Many inscriptions as well as oral tradition testify to the practice of digging wells in memory of deceased relatives. For example, an inscription from Mandasor in Malwa from 532 CE records that Dakṣa, an official at the court of Daśapura/Mandasor, excavated a well in memory of his uncle. Another inscription from Vasantgarh in the Sirohi district of Rajasthan records that Lāhiṇī, a widowed queen, renovated a step well in 1042 CE, after the death of her husband. The imagery employed by the composer of Lāhiṇī’s inscription, which describes the flights of steps as ‘auspicious and firmly bonded, as though a ladder leading up to heaven’, clearly brings out that it was a pious act in memory of her husband. The Rani ki Baodi stepped well at Bundi in Rajasthan was built by the widow of king Aniruddh Singh in the late 17th century. And the reservoirs at Dholka and Viramgam were commemorative excavations by Mayaṇalladevī, mother of the Solanki king Siddharāja Jayasiṁha (Mankodi 1991:234–35).


Udayamati, therefore, in constructing the Ran-ki-Vav step well as a memorial was following a well-established tradition.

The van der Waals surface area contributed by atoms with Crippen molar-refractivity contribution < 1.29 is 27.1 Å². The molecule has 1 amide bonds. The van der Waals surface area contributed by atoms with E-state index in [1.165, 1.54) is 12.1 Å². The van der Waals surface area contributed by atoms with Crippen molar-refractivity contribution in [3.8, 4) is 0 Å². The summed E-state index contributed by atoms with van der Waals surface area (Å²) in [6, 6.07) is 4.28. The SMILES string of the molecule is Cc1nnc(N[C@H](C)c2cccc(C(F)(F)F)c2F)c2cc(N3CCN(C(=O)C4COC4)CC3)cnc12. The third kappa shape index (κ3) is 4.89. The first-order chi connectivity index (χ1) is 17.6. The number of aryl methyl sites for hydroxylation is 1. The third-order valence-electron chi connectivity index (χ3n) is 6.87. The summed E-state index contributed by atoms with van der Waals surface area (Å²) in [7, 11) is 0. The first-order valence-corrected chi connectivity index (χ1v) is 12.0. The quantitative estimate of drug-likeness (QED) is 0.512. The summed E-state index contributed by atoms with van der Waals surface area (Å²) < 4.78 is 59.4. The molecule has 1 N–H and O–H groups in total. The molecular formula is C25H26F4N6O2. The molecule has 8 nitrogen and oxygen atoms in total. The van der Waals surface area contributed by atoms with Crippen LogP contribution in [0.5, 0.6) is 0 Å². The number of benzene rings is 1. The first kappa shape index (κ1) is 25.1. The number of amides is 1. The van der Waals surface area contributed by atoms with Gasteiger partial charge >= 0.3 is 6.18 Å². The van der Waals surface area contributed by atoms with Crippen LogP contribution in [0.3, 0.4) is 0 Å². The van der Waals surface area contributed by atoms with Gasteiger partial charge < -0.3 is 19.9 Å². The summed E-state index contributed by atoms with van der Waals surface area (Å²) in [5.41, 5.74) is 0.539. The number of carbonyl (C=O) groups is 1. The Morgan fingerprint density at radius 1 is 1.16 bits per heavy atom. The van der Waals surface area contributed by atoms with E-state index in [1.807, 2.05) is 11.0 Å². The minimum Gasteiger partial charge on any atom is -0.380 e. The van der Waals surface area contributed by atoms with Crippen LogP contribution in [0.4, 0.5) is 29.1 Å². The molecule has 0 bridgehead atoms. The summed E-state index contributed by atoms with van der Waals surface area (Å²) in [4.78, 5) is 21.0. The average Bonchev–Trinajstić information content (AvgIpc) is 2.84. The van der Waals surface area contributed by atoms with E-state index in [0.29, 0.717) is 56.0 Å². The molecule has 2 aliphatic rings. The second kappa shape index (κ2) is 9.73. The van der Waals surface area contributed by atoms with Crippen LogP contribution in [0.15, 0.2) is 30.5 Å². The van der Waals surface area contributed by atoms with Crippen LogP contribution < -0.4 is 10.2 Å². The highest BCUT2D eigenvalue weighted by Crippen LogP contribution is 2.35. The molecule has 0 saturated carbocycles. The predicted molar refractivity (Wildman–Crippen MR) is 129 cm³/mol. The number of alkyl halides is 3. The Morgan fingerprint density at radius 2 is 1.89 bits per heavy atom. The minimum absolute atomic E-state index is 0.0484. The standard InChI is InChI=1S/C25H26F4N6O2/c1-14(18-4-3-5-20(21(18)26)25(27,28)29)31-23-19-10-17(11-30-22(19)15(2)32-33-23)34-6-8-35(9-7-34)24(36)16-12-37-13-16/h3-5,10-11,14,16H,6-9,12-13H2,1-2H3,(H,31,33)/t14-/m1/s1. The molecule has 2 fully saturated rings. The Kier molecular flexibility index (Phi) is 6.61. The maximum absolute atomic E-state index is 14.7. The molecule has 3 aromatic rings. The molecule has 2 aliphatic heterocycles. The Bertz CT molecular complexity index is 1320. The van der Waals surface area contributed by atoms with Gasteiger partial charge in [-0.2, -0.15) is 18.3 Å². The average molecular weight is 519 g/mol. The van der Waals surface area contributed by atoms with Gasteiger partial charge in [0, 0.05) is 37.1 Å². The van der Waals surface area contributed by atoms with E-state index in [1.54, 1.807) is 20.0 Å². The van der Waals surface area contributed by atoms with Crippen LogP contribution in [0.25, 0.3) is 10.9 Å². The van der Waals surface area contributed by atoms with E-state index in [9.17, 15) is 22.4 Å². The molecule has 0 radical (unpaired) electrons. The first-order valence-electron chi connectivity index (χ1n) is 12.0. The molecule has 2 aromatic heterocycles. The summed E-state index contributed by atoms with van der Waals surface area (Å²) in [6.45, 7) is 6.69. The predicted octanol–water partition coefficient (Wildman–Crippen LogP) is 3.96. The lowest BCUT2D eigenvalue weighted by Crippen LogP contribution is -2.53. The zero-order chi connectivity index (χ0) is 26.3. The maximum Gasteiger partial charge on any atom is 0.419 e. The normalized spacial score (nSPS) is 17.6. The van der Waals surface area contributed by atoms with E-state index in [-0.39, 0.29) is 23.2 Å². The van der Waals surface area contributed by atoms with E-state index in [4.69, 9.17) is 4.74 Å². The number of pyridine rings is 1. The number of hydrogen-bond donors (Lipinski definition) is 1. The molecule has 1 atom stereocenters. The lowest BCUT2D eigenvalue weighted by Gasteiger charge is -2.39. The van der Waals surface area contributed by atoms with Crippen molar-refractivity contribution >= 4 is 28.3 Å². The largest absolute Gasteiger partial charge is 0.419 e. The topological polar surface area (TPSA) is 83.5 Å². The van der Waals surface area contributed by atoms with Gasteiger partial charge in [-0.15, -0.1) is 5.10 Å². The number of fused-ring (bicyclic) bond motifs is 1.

Images of Pārvatī’s penance


Fig. 1: Gaurī


As many as 15 images of Śaiva Devīs, who may be regarded as members of the Twelve Gaurīs (Dvādaśagaurī, who are at the centre of a cult exclusive to women), are present at the site today (Figs. 1-2). The  Gaurīs are named Umā, Pārvatī, Gaurī, Lalitā, Śriyā, Kṛṣṇā, Māheśvarī, Rambhā, Sāvitrī, Triṣaṇḍā, Totalā and Tripurā. While Gaurī is the name of one member of the composite group of 12, this group as a whole is also referred to as the Twelve Gaurīs. Their blessings are traditionally invoked by married women (saubhāgya) for marital fulfilment. Amongst the 12, Pārvatī (who is also named Umā or Gaurī, the names being interchangeable) was often represented as performing ‘the austerities of the five fires’ (pañcāgnitapasyā). This is a harsh penance, for the purpose of obtaining one’s wish, performed by standing in the midst of four fire altars while gazing up at the sun which was referred to as the fifth fire in the sky. It is this theme that occurs most often in the surviving 15 images of the stepped well.